Happiness is something that I think most human beings would strive towards. It is certainly something that modern western society holds in high regard. "Do what makes you happy", and "Love what you do and you will never work a day in your life", are commonly heard expressions. I don't believe it is a stretch to say that we are encouraged to find happiness in all facets of our lives. If part of our life is not bringing happiness then it needs to be removed or fixed or adjusted somehow to restore the balance in favour of our happiness.
What if happiness was not the be-all and end-all? What if happiness is just one of the range of human emotions that we all experience. What if we aren't meant to be happy all the time? What if the human experience was supposed to be rich and diverse and we were supposed to struggle at times, to grieve, to be sad or angry or afraid?
I wonder that our constant search for happiness can actually hinder us in finding it. The older I get the more I appreciate time, the cycles and rhythms of life. There is a time for everything. Just as Ecclesiastes says:
"For everything there is a season,
A time for every activity under heaven.
A time to be born and a time to die.
A time to plant and a time to harvest.
A time to kill and a time to heal.
A time to tear down and a time to build up.
A time to cry and a time to laugh.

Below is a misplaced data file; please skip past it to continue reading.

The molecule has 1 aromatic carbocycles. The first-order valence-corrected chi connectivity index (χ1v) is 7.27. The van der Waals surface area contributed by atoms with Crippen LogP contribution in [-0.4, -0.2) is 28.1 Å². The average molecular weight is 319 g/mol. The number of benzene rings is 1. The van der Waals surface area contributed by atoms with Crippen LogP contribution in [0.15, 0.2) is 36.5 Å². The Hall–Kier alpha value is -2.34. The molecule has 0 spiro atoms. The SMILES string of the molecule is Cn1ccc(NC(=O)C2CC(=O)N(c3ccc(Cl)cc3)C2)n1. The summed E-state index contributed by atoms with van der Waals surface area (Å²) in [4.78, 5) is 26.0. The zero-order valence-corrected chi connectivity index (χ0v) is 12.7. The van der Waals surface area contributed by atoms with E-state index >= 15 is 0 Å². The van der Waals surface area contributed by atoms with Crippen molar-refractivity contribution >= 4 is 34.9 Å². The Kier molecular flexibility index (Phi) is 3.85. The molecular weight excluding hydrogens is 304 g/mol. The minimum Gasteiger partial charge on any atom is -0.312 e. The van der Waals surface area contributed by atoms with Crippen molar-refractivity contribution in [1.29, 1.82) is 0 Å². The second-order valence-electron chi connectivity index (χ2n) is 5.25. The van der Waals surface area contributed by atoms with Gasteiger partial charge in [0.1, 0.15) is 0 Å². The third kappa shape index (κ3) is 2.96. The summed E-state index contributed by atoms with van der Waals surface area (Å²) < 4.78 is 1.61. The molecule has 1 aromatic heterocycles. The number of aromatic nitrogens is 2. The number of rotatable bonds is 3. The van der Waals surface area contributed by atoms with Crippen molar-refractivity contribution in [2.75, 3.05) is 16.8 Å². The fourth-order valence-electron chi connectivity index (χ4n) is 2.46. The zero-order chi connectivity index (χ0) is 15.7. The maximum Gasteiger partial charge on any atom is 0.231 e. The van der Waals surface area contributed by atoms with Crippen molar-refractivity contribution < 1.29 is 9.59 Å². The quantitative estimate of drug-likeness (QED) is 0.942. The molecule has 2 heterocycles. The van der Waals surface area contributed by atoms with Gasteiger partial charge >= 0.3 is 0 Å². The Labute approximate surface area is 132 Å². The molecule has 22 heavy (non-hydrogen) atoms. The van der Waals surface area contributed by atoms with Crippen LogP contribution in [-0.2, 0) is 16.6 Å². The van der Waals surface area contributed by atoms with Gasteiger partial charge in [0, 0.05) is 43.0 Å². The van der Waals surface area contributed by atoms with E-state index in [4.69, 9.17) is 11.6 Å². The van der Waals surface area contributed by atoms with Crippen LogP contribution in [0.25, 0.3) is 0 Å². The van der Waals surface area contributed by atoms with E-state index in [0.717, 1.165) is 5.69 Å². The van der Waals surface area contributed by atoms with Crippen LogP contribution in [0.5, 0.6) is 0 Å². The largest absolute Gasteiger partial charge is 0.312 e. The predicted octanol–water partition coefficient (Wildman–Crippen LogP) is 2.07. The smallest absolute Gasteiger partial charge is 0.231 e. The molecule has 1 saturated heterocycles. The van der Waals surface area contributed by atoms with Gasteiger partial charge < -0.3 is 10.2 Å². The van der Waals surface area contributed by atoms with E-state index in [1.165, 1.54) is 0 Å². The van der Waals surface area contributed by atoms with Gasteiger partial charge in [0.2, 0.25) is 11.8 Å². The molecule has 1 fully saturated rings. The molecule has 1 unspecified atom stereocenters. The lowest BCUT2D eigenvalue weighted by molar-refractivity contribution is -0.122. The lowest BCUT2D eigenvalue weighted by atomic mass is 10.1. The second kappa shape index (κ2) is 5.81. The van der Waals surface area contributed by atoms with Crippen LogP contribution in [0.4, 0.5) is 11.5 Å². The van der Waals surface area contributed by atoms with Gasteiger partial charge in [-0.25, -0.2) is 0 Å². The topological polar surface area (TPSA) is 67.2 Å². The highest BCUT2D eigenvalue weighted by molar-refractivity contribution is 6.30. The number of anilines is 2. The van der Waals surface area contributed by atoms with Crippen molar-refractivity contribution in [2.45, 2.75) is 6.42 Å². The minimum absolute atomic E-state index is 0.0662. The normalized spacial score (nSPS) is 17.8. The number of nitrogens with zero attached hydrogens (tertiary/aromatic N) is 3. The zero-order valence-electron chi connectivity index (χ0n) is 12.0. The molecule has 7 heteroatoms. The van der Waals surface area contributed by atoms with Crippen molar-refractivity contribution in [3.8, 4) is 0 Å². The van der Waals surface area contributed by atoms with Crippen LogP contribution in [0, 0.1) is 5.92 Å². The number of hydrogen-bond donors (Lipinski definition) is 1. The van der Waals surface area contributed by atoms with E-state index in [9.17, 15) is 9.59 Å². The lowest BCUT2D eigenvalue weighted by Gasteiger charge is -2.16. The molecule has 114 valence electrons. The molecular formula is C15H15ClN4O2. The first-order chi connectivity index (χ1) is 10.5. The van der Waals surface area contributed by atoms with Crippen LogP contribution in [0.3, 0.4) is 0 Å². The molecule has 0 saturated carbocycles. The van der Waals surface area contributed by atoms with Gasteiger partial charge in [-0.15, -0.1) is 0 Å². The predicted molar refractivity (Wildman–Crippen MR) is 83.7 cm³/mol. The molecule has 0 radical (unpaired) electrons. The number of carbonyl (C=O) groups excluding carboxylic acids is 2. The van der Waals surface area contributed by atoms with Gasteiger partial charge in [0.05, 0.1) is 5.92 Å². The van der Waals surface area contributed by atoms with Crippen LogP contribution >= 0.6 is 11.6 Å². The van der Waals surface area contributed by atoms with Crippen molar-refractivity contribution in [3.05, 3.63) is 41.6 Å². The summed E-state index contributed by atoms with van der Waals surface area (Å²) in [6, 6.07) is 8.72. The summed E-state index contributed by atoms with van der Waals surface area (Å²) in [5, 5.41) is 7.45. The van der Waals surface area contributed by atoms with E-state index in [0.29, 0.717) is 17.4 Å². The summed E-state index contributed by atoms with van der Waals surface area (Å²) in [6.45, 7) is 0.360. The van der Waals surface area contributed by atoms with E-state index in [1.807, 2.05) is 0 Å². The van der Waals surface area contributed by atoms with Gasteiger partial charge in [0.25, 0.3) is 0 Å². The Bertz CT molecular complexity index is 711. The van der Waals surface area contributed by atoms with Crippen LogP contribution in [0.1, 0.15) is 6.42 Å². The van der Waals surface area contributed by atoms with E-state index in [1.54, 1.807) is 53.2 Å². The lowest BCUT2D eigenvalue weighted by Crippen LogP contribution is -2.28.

A time to grieve and a time to dance.
A time to scatter stones and a time to gather stones.
A time to embrace and a time to turn away.
A time to search and a time to quit searching.
A time to keep and a time to throw away.
A time to tear and a time to mend.
A time to be quiet and a time to speak.
A time to love and a time to hate.
A time for war and a time for peace."
Rather than seeking happiness all the time, I think we would actually do well to recognise the cycle we are in and learn to feel and accept the whole range of emotions. Just like a beautiful piece of music ebbs and flows, so too does life. Music would be boring if it was all one note, or beat or even just one instrument. Life is full of ups and downs and twists and turns. Instead of happiness, I think the goal needs to be contentment. Contentment is much deeper and more at our core than happiness. Contentment is born from a sense of gratitude and satisfaction. It is not as fleeting as happiness and can co-exist with other feelings. Contentment is more of a choice we make to accept that life can be messy but that at a deep level we are OK.